Republican presidential candidate Ben Carson has business ties to a close friend convicted of defrauding insurance companies and testified on the friend’s behalf, helping him avoid prison time, even as Carson has since called for such crimes to be punished harshly.

AP reports exclusively:

Pittsburgh dentist Alfonso A. Costa pleaded guilty to a felony count of health care fraud after an FBI probe into his oral surgery practice found he had charged for procedures he never performed, according to court records.

Though the crime carries a potential sentence of up to 10 years in federal prison, Costa was able to avoid prison time after Carson helped petition a federal judge for leniency.

That’s different from the position Carson took in 2013 as he prepared to launch his presidential campaign, saying those convicted of health care fraud should go to prison for at least a decade and be forced to forfeit “all of one’s personal possessions.”

At Costa’s 2008 sentencing hearing, Carson described the dentist as “one [of] my closest, if not my very closest friend.”

Carson and his wife make between $200,000 and $2 million a year through investments in a multimillion-dollar commercial real estate enterprise controlled by Costa, according to financial records Carson was required to file when entering the race for the White House.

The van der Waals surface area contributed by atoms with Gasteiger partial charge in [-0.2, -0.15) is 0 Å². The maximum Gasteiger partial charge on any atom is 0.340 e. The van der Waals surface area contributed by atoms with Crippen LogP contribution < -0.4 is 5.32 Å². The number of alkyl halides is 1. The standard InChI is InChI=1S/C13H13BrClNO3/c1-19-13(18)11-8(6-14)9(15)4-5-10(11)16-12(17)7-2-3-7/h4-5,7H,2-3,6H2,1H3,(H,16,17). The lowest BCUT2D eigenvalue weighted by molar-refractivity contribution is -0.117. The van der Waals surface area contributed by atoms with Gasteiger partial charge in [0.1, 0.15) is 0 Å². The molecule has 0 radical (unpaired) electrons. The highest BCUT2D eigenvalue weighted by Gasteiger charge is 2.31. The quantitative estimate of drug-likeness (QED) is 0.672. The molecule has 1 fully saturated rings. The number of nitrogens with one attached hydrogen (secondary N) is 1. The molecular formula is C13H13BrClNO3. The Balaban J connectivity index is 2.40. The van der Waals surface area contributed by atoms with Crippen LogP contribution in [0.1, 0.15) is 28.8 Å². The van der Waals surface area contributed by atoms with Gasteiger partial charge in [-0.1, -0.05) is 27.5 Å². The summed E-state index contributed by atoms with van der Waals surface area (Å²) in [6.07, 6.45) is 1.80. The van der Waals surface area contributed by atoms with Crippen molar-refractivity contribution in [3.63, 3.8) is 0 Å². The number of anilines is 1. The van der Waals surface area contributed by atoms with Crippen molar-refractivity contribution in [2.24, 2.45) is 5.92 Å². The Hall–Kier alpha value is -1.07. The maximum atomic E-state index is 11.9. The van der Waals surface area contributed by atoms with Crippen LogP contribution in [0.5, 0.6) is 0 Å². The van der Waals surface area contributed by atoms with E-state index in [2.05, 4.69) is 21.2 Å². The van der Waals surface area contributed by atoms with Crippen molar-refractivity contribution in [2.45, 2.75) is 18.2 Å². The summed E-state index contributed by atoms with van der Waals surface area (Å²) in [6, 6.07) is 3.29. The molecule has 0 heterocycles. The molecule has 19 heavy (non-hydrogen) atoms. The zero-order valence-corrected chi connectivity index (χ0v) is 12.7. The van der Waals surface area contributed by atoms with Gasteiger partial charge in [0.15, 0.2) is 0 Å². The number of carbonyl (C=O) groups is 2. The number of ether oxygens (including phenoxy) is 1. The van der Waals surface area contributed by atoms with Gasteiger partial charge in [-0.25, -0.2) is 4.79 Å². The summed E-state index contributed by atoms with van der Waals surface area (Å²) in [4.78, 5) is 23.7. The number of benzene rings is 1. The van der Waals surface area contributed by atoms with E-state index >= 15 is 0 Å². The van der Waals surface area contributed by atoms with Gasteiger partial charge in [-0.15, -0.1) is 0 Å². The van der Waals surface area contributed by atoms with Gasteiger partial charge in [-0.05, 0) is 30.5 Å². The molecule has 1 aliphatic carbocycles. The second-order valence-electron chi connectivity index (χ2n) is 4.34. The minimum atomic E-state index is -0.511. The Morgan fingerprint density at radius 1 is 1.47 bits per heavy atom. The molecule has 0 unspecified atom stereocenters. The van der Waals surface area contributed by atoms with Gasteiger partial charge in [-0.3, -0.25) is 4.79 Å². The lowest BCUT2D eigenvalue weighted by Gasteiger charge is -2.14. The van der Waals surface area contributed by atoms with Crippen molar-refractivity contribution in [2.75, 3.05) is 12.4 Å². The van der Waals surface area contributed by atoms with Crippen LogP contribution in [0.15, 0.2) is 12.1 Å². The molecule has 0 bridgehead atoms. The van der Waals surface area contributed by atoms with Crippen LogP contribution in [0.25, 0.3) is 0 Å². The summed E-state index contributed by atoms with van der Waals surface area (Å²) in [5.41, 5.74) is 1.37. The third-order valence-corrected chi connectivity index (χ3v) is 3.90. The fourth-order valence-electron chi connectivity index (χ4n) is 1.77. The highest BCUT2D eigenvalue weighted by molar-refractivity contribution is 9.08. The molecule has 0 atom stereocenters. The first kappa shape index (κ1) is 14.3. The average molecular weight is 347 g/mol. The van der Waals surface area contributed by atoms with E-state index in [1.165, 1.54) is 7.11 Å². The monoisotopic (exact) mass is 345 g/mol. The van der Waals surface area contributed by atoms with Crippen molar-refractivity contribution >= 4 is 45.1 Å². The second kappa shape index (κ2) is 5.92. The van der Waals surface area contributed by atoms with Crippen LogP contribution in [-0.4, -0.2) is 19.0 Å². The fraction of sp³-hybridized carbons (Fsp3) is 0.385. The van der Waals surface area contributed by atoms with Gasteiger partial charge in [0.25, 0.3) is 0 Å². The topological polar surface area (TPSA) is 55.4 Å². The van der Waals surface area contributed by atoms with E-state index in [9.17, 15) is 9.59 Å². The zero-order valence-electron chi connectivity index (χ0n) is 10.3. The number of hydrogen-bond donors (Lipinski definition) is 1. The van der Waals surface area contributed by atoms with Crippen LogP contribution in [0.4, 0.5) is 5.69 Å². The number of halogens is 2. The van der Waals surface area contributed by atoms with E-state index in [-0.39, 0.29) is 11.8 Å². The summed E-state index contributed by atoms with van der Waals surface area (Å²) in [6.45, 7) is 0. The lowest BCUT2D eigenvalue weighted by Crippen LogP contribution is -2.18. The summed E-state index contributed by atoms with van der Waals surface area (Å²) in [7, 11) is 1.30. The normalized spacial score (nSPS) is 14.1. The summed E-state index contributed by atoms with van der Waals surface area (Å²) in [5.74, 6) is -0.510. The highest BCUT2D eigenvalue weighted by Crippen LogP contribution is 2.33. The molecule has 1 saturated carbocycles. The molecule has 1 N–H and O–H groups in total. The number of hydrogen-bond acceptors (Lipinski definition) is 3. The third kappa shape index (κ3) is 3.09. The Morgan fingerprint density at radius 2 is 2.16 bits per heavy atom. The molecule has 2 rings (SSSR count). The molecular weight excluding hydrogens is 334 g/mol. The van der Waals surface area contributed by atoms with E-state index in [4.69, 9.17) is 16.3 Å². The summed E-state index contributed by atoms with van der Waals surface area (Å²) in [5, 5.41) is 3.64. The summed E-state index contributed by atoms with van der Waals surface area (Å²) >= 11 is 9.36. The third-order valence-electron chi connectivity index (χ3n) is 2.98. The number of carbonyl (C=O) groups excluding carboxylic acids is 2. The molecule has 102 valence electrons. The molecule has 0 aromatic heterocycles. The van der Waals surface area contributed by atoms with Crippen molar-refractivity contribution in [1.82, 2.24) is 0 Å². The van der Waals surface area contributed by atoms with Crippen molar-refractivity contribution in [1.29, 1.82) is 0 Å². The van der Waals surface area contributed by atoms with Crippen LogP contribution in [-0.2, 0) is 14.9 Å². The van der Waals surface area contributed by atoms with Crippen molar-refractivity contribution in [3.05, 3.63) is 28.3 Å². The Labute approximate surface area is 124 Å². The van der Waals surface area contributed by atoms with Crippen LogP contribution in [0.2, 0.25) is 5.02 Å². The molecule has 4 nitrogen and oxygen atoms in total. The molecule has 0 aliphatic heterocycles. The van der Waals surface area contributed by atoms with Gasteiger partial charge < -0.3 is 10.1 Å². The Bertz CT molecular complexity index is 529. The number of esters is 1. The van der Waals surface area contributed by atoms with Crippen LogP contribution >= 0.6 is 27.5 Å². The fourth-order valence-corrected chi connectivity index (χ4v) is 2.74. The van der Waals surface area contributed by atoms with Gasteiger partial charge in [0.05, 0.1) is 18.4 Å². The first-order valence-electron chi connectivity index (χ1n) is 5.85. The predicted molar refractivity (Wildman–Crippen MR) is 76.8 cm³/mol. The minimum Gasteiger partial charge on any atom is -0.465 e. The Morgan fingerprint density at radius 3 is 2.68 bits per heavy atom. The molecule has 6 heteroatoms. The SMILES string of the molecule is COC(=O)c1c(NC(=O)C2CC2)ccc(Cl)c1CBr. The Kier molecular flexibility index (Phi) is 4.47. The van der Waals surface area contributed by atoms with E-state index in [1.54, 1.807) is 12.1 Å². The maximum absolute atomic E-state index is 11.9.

Costa has also served on the board of Carson’s charity, the Carson Scholars Fund, and continues to lead the charity’s fundraising efforts in the Pittsburgh area. The charity provides $1,000 college scholarships to students in need.

Federal prosecutors charged Costa with acts of fraud committed over a nearly five-year period. Investigators determined that his practice charged more than 50 patients for procedures that had not been performed, resulting in more than $40,000 in fraudulent billings to insurance companies.

After Costa pleaded guilty, 40 of his family members, friends and patients wrote letters to the judge as character witnesses. Joining Carson in testifying on Costa’s behalf was the beloved former Pittsburgh Steelers running back Jerome Bettis.

AP continues:

Carson’s appeal for leniency toward Costa contradicts the draconian criminal penalties he called for in his 2013 political treatise, “America the Beautiful.” In his book, Carson wrote that anyone found guilty of health care fraud should face what he called the “Saudi Arabian Solution.”

“Why don’t people steal very often in Saudi Arabia?” Carson asked. “Obviously because the punishment is the amputation of one or more fingers. I would not advocate chopping off people’s limbs, but there would be some very stiff penalties for this kind of fraud, such as loss of one’s medical license for life, no less than 10 years in prison, and loss of all of one’s personal possessions.”

Read more here.

— Posted by Alexander Reed Kelly.


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